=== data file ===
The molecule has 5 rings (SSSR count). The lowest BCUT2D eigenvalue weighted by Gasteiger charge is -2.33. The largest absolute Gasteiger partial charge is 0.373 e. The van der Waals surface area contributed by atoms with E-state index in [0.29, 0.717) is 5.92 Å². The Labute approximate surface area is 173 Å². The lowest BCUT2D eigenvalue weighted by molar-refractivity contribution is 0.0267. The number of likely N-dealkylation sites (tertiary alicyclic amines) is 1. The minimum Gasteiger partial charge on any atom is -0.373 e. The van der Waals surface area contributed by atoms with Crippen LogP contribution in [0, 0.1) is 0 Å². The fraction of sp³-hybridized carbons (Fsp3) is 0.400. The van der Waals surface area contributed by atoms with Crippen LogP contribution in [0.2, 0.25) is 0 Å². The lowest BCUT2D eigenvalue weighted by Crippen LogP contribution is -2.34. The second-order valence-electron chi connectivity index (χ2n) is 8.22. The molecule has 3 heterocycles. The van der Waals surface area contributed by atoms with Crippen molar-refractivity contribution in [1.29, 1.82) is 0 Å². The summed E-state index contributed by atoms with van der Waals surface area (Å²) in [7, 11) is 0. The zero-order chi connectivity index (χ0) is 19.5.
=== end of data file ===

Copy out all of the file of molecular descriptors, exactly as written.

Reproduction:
The molecule has 5 rings (SSSR count). The lowest BCUT2D eigenvalue weighted by Gasteiger charge is -2.33. The largest absolute Gasteiger partial charge is 0.373 e. The van der Waals surface area contributed by atoms with E-state index in [0.29, 0.717) is 5.92 Å². The Labute approximate surface area is 173 Å². The lowest BCUT2D eigenvalue weighted by molar-refractivity contribution is 0.0267. The number of likely N-dealkylation sites (tertiary alicyclic amines) is 1. The minimum Gasteiger partial charge on any atom is -0.373 e. The van der Waals surface area contributed by atoms with Crippen LogP contribution in [0, 0.1) is 0 Å². The fraction of sp³-hybridized carbons (Fsp3) is 0.400. The van der Waals surface area contributed by atoms with Crippen LogP contribution in [0.2, 0.25) is 0 Å². The lowest BCUT2D eigenvalue weighted by Crippen LogP contribution is -2.34. The second-order valence-electron chi connectivity index (χ2n) is 8.22. The molecule has 3 heterocycles. The van der Waals surface area contributed by atoms with Crippen molar-refractivity contribution in [1.29, 1.82) is 0 Å². The summed E-state index contributed by atoms with van der Waals surface area (Å²) in [7, 11) is 0. The zero-order chi connectivity index (χ0) is 19.5.